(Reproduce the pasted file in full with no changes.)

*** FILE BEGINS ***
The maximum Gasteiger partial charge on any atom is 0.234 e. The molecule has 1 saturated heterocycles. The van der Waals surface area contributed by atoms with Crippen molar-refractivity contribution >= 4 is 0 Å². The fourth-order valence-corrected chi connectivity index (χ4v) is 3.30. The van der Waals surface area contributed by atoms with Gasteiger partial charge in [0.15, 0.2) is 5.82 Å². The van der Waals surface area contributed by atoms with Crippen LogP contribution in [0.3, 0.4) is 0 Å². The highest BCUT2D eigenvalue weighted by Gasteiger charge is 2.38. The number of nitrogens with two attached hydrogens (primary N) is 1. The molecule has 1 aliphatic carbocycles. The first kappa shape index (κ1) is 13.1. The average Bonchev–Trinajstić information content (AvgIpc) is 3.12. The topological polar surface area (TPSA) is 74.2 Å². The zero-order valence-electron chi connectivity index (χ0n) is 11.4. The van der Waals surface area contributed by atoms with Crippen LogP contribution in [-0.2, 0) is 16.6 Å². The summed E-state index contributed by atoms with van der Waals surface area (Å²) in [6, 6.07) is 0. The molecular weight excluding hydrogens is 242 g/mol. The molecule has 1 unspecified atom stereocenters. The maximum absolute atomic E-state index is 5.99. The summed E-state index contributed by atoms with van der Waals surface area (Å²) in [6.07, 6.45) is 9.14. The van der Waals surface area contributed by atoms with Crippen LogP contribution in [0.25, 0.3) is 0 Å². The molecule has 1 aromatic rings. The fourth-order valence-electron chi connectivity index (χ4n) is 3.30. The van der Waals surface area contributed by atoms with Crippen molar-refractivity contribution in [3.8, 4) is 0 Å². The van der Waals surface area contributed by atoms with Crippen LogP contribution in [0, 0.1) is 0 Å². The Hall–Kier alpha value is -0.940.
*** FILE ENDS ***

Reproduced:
The maximum Gasteiger partial charge on any atom is 0.234 e. The molecule has 1 saturated heterocycles. The van der Waals surface area contributed by atoms with Crippen molar-refractivity contribution >= 4 is 0 Å². The fourth-order valence-corrected chi connectivity index (χ4v) is 3.30. The van der Waals surface area contributed by atoms with Gasteiger partial charge in [0.15, 0.2) is 5.82 Å². The van der Waals surface area contributed by atoms with Crippen LogP contribution in [0.3, 0.4) is 0 Å². The highest BCUT2D eigenvalue weighted by Gasteiger charge is 2.38. The number of nitrogens with two attached hydrogens (primary N) is 1. The molecule has 1 aliphatic carbocycles. The first kappa shape index (κ1) is 13.1. The average Bonchev–Trinajstić information content (AvgIpc) is 3.12. The topological polar surface area (TPSA) is 74.2 Å². The zero-order valence-electron chi connectivity index (χ0n) is 11.4. The van der Waals surface area contributed by atoms with Crippen LogP contribution in [-0.2, 0) is 16.6 Å². The summed E-state index contributed by atoms with van der Waals surface area (Å²) in [6, 6.07) is 0. The molecular weight excluding hydrogens is 242 g/mol. The molecule has 1 unspecified atom stereocenters. The maximum absolute atomic E-state index is 5.99. The summed E-state index contributed by atoms with van der Waals surface area (Å²) in [6.07, 6.45) is 9.14. The van der Waals surface area contributed by atoms with Crippen LogP contribution in [0.25, 0.3) is 0 Å². The molecule has 1 aromatic rings. The fourth-order valence-electron chi connectivity index (χ4n) is 3.30. The van der Waals surface area contributed by atoms with Crippen molar-refractivity contribution in [3.8, 4) is 0 Å². The van der Waals surface area contributed by atoms with Crippen LogP contribution in [0, 0.1) is 0 Å². The Hall–Kier alpha value is -0.940.